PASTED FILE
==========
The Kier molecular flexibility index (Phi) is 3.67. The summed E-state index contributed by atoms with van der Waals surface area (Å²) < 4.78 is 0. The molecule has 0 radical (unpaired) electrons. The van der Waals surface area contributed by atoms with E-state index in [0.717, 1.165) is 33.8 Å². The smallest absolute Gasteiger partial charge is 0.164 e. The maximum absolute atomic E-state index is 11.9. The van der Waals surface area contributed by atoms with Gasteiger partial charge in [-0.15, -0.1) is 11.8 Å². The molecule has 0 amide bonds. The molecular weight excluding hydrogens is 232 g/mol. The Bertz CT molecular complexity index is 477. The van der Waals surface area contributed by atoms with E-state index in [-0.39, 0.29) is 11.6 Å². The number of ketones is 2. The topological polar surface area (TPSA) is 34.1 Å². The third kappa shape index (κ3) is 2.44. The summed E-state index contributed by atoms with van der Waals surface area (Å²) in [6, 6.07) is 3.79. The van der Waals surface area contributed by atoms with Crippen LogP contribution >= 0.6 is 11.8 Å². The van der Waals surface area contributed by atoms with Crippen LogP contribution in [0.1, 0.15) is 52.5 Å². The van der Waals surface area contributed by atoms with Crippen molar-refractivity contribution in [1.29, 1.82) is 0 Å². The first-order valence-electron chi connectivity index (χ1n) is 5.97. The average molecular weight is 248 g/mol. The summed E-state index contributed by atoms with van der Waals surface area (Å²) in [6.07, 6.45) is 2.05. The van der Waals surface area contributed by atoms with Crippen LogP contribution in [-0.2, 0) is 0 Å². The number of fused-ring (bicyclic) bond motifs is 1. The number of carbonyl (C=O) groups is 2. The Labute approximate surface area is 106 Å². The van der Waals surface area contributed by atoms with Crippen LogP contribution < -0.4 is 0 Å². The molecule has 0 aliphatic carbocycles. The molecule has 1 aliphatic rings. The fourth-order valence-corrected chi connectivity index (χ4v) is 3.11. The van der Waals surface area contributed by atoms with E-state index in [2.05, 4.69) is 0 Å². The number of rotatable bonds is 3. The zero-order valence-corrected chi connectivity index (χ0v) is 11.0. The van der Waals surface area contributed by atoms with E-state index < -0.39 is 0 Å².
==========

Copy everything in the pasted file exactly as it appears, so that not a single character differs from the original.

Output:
The Kier molecular flexibility index (Phi) is 3.67. The summed E-state index contributed by atoms with van der Waals surface area (Å²) < 4.78 is 0. The molecule has 0 radical (unpaired) electrons. The van der Waals surface area contributed by atoms with E-state index in [0.717, 1.165) is 33.8 Å². The smallest absolute Gasteiger partial charge is 0.164 e. The maximum absolute atomic E-state index is 11.9. The van der Waals surface area contributed by atoms with Gasteiger partial charge in [-0.15, -0.1) is 11.8 Å². The molecule has 0 amide bonds. The molecular weight excluding hydrogens is 232 g/mol. The Bertz CT molecular complexity index is 477. The van der Waals surface area contributed by atoms with E-state index in [-0.39, 0.29) is 11.6 Å². The number of ketones is 2. The topological polar surface area (TPSA) is 34.1 Å². The third kappa shape index (κ3) is 2.44. The summed E-state index contributed by atoms with van der Waals surface area (Å²) in [6, 6.07) is 3.79. The van der Waals surface area contributed by atoms with Crippen LogP contribution >= 0.6 is 11.8 Å². The van der Waals surface area contributed by atoms with Crippen LogP contribution in [0.1, 0.15) is 52.5 Å². The van der Waals surface area contributed by atoms with Crippen molar-refractivity contribution in [1.29, 1.82) is 0 Å². The first-order valence-electron chi connectivity index (χ1n) is 5.97. The average molecular weight is 248 g/mol. The summed E-state index contributed by atoms with van der Waals surface area (Å²) in [6.07, 6.45) is 2.05. The van der Waals surface area contributed by atoms with Crippen LogP contribution in [-0.2, 0) is 0 Å². The number of fused-ring (bicyclic) bond motifs is 1. The number of carbonyl (C=O) groups is 2. The Labute approximate surface area is 106 Å². The van der Waals surface area contributed by atoms with Crippen LogP contribution < -0.4 is 0 Å². The molecule has 0 aliphatic carbocycles. The molecule has 1 aliphatic rings. The fourth-order valence-corrected chi connectivity index (χ4v) is 3.11. The van der Waals surface area contributed by atoms with E-state index in [2.05, 4.69) is 0 Å². The number of rotatable bonds is 3. The zero-order valence-corrected chi connectivity index (χ0v) is 11.0. The van der Waals surface area contributed by atoms with E-state index < -0.39 is 0 Å².